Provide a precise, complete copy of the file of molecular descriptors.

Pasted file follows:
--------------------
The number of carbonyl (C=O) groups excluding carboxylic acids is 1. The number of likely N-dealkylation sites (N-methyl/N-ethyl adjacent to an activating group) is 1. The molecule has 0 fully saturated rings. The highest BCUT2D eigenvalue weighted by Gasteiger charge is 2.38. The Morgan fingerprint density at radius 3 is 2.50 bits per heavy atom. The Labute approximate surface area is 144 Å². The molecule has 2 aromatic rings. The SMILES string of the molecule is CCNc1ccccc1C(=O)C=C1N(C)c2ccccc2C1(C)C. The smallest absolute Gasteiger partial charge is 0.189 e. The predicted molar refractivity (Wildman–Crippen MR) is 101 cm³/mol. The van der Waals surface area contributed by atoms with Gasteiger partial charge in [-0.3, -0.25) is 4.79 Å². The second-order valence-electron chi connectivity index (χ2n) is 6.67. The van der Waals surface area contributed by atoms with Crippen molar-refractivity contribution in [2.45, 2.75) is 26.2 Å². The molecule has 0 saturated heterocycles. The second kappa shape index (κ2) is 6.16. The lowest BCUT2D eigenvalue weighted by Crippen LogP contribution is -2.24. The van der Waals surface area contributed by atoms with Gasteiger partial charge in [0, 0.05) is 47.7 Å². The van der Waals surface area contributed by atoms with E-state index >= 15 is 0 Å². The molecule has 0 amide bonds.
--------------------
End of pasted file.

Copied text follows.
The number of carbonyl (C=O) groups excluding carboxylic acids is 1. The number of likely N-dealkylation sites (N-methyl/N-ethyl adjacent to an activating group) is 1. The molecule has 0 fully saturated rings. The highest BCUT2D eigenvalue weighted by Gasteiger charge is 2.38. The Morgan fingerprint density at radius 3 is 2.50 bits per heavy atom. The Labute approximate surface area is 144 Å². The molecule has 2 aromatic rings. The SMILES string of the molecule is CCNc1ccccc1C(=O)C=C1N(C)c2ccccc2C1(C)C. The smallest absolute Gasteiger partial charge is 0.189 e. The predicted molar refractivity (Wildman–Crippen MR) is 101 cm³/mol. The van der Waals surface area contributed by atoms with Gasteiger partial charge in [-0.3, -0.25) is 4.79 Å². The second-order valence-electron chi connectivity index (χ2n) is 6.67. The van der Waals surface area contributed by atoms with Crippen molar-refractivity contribution in [2.45, 2.75) is 26.2 Å². The molecule has 0 saturated heterocycles. The second kappa shape index (κ2) is 6.16. The lowest BCUT2D eigenvalue weighted by Crippen LogP contribution is -2.24. The van der Waals surface area contributed by atoms with Gasteiger partial charge in [0, 0.05) is 47.7 Å². The van der Waals surface area contributed by atoms with E-state index >= 15 is 0 Å². The molecule has 0 amide bonds.